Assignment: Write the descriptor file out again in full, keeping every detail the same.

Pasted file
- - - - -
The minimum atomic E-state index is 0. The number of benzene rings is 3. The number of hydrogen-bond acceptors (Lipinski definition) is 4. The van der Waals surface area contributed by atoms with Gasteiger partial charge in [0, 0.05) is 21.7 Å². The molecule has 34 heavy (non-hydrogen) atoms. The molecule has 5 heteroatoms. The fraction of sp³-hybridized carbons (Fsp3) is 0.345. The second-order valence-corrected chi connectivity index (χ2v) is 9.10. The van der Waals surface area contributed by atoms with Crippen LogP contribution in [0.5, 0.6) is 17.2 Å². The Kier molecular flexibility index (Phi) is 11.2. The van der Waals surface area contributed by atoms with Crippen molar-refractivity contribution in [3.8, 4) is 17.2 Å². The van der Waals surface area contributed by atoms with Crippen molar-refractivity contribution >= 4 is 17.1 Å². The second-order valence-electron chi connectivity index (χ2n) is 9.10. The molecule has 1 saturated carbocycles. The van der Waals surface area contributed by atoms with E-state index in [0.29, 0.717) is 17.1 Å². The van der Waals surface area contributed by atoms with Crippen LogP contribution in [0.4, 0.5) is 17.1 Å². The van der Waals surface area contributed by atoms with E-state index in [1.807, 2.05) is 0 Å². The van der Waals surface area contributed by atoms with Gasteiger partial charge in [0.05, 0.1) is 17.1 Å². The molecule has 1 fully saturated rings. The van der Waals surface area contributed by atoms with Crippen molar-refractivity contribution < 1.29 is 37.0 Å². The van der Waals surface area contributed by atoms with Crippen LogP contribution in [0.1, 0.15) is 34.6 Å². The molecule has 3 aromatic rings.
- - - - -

The minimum atomic E-state index is 0. The number of benzene rings is 3. The number of hydrogen-bond acceptors (Lipinski definition) is 4. The van der Waals surface area contributed by atoms with Gasteiger partial charge in [0, 0.05) is 21.7 Å². The molecule has 34 heavy (non-hydrogen) atoms. The molecule has 5 heteroatoms. The fraction of sp³-hybridized carbons (Fsp3) is 0.345. The second-order valence-corrected chi connectivity index (χ2v) is 9.10. The van der Waals surface area contributed by atoms with Crippen LogP contribution in [0.5, 0.6) is 17.2 Å². The Kier molecular flexibility index (Phi) is 11.2. The van der Waals surface area contributed by atoms with Crippen molar-refractivity contribution in [3.8, 4) is 17.2 Å². The van der Waals surface area contributed by atoms with Crippen molar-refractivity contribution >= 4 is 17.1 Å². The second-order valence-electron chi connectivity index (χ2n) is 9.10. The molecule has 1 saturated carbocycles. The van der Waals surface area contributed by atoms with E-state index in [0.29, 0.717) is 17.1 Å². The van der Waals surface area contributed by atoms with Crippen LogP contribution in [0.4, 0.5) is 17.1 Å². The van der Waals surface area contributed by atoms with E-state index in [1.807, 2.05) is 0 Å². The van der Waals surface area contributed by atoms with Gasteiger partial charge in [0.05, 0.1) is 17.1 Å². The molecule has 1 fully saturated rings. The van der Waals surface area contributed by atoms with Crippen molar-refractivity contribution < 1.29 is 37.0 Å². The van der Waals surface area contributed by atoms with Crippen LogP contribution in [0.1, 0.15) is 34.6 Å². The molecule has 3 aromatic rings.